The Carers (Scotland) Act 2016 (to be implemented on 1st April 2018), introduced a strong focus on young carers, with the intention that they should be able to have a childhood similar to peers without a caring role. It also requires local authorities to prepare carer strategies for their locality.

Important progressions in the Scottish Act are the replacement of the carer’s assessment with an ‘Adult Carer Support Plan’ and a ‘Young Carer Statement’ for young carers. It also introduces a duty to support carers whose needs cannot be met by general services (carer’s needs must meet local eligibility criteria in order for the duty to apply).

The Social Services & Well-being (Wales) Act 2014 is a wide-ranging Act bringing together the duties and functions of local authorities. The aim is to improve the well-being of people who need care and their carers, through a general duty on local authorities to promote the well-being of people ‘in need’ and their carers. It is thought that this will create a distinct social care legal jurisdiction in Wales.

The Welsh Act also places a duty on local authorities to promote the development of, for example, third sector organisations to provide ‘co-produced’ services. This is in contrast to the Care Act 2014 for England, where it is expected there will be a significant increase in privatisation of social care provision.

With regard to impact on carers from the range of new laws:

  • The Carers Trust found that 69% of carers, who responded to its survey one-year post-introduction of the Care Act 2014, had noticed no difference; and
  • With the Carers (Scotland) Act 2016 not yet implemented and early days for the Social Services & Well-being (Wales) Act 2014, evaluation of impact from those jurisdictions is likely some years away.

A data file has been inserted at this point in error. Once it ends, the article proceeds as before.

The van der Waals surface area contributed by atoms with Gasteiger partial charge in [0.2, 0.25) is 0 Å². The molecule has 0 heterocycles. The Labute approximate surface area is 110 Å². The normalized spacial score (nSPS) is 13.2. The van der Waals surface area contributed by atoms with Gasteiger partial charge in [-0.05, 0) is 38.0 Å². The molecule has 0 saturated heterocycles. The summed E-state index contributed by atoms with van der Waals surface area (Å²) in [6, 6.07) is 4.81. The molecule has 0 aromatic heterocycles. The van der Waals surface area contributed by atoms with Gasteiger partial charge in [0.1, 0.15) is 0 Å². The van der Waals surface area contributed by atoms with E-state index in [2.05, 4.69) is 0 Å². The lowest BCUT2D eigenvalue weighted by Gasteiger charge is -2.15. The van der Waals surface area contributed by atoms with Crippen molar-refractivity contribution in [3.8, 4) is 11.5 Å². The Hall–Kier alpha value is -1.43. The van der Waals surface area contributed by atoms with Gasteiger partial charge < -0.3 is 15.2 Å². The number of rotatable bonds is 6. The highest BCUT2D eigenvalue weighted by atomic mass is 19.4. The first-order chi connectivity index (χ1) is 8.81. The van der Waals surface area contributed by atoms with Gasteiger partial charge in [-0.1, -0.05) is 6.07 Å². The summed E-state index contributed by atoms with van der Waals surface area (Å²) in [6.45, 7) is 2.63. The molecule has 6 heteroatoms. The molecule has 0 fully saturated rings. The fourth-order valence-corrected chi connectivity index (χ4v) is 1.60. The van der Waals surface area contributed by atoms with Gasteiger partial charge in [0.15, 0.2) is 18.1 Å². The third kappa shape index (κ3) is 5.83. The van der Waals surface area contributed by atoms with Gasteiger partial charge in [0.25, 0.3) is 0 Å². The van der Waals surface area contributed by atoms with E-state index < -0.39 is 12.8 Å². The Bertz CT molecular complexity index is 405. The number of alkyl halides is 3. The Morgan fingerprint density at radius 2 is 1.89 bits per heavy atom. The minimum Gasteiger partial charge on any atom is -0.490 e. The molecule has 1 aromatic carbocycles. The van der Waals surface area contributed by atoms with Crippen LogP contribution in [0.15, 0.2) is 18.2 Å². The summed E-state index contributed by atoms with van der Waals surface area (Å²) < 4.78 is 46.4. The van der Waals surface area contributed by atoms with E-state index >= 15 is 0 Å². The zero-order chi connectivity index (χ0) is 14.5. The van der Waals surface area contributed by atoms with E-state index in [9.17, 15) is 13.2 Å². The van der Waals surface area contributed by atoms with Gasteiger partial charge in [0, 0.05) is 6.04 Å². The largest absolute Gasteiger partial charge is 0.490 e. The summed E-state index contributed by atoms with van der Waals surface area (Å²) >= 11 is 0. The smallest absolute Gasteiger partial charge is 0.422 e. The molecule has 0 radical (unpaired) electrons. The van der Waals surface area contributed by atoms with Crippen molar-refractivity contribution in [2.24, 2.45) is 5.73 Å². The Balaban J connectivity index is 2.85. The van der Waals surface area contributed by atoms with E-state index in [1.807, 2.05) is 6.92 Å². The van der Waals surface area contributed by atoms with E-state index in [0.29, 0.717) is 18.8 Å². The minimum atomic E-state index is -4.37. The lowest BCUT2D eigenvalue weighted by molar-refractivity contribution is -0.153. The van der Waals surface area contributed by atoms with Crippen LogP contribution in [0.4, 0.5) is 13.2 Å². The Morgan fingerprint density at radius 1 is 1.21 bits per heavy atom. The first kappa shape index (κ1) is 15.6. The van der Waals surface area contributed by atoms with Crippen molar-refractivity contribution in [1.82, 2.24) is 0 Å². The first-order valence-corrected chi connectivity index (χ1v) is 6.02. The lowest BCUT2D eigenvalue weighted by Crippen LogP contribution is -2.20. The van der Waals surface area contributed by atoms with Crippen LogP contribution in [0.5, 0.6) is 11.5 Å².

Tackling policy issues

NI is lagging behind the rest of the UK in addressing carers’ issues, in terms of both strategy and law development. Caring for Carers (2006) is the most recent NI strategy, whereas more recent strategies have been published in Scotland in 2010, in Wales in 2013, and in England in 2014.

Carers in NI have expressed concern that their issues are not being addressed including, the impact on their own physical and mental health; detriment to their own life outside of caring; difficulties in balancing caring with paid work often leading to financial difficulties (compounded by cutbacks in social provision and increases in direct costs); and for young carers – impact on development of social skills, family relationships, and education/career prospects.

In 2014, The NI Human Rights Commission (NIHRC) published its report into the Human Rights of Carers in NI. The NIHRC collated the human rights standards relevant to the needs of carers and made a series of recommendations towards ensuring an increased level of compliance. Some of the key recommendations included:

  • Giving specific consideration to the needs of older carers and child carers – for the latter to introduce a child carer assessment, educational initiatives and the creation of a statutory duty on educational bodies to support young and student carers;
  • NI Executive programmes aimed at alleviating poverty should take full account of the challenges faced by carers; and
  • Enhancement of legal protections for carers seeking the right to work.